Valentina Shevchenko blames referee Jason Herzog for UFC title loss

Valentina Shevchenko recently lost her UFC women’s flyweight title to Alexa Grasso.

Shevchenko believes that referee Jason Herzog contributed to her defeat by interrupting the action whenever she was dominating. This is a bit out there as far as claims go, considering Herzog has a stellar reputation and is one of the rare UFC refs that will take a point away for fouls and make sure the UFC stars fall in line.

Shevchenko shared that Herzog was also the referee for her previous outing, where he also interrupted her moments of control.

Shevchenko argued that when a martial artist works hard to score a takedown, and then the referee intervenes, it wastes their energy, and they must start all over again. This can affect their overall performance.

In a recent interview with The MMA Hour, Shevchenko talked about this:

“It’s hard to say I shouldn’t throw that spinning back kick. It’s a very powerful kick. It’s a very strong kick. I’ve done so many knockouts with this spinning back kick. It’s just the situation. It’s the fourth round and you feel not as fresh as the first round, and some actions of the referee could have provoked this tiredness that I felt during the fourth round. It’s the situation.” Shevchenko said.

Jason Herzog was also the referee for Shevchenko’s previous bout when she defended her belt against Taila Santos in June of last year.

She went on to explain that during that match, Herzog was always ruining her momentum. Shevchenko ended up winning the match via a split decision.

“I thought it could be the situation or something like this, but there was a combination where I strike and ended the combination with a head kick, and I felt Taila [got hurt] and I wanted to finish the fight, but he stopped the fight and he let her breathe. I was like, ‘OK, this doesn’t sound right, but maybe it was just the situation.’” Shevchenko said.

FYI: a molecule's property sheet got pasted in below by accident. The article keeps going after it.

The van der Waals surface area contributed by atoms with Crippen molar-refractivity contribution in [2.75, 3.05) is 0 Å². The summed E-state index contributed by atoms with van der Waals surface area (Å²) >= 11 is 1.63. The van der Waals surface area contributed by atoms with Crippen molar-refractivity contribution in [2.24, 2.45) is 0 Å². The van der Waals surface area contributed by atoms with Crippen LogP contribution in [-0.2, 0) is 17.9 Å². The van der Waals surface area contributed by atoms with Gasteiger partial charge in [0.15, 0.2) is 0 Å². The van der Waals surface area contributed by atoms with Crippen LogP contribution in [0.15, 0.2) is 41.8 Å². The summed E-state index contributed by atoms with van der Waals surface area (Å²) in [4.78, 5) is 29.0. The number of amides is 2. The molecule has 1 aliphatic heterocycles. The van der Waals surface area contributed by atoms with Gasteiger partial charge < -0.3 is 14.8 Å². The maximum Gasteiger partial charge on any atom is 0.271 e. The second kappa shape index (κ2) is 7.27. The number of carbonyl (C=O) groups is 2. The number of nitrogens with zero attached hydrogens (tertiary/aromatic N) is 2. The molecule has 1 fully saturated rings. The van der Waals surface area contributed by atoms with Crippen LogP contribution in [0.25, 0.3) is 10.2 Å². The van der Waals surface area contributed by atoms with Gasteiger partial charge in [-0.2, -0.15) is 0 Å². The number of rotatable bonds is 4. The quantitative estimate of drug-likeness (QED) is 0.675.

Similar thing happened during her bout against Grasso. She believes that Herzog was always in the way when she felt like she got to control the action, which wasted her stamina as she has to work it out all over again.

“we were on the ground position, I was in her guard and landing big shots over her, and he just decided to stand us up and continue the striking. It’s kind of the same situation where I say it could affect the fighter, what they do to take their opponent down.”

“They spend so much energy to [score a] takedown first, and second to hold them down, and when you [get a takedown] you definitely want to use the situation because you spend so much energy.”

“And when it was decided, ‘Oh no, in my opinion you don’t have to be there. You have to fight in the stand-up,’ it’s kind of working against you because it affects your performance, because you have to build the situation all over again.” Shevchenko explained.

In Herzog’s defense, he intervened because Shevchenko had landed a low blow before landing the head kick against Santos. Meanwhile against Grasso, Shevchenko had to stand them back up because their position on the ground didn’t have any improvements for almost two minutes.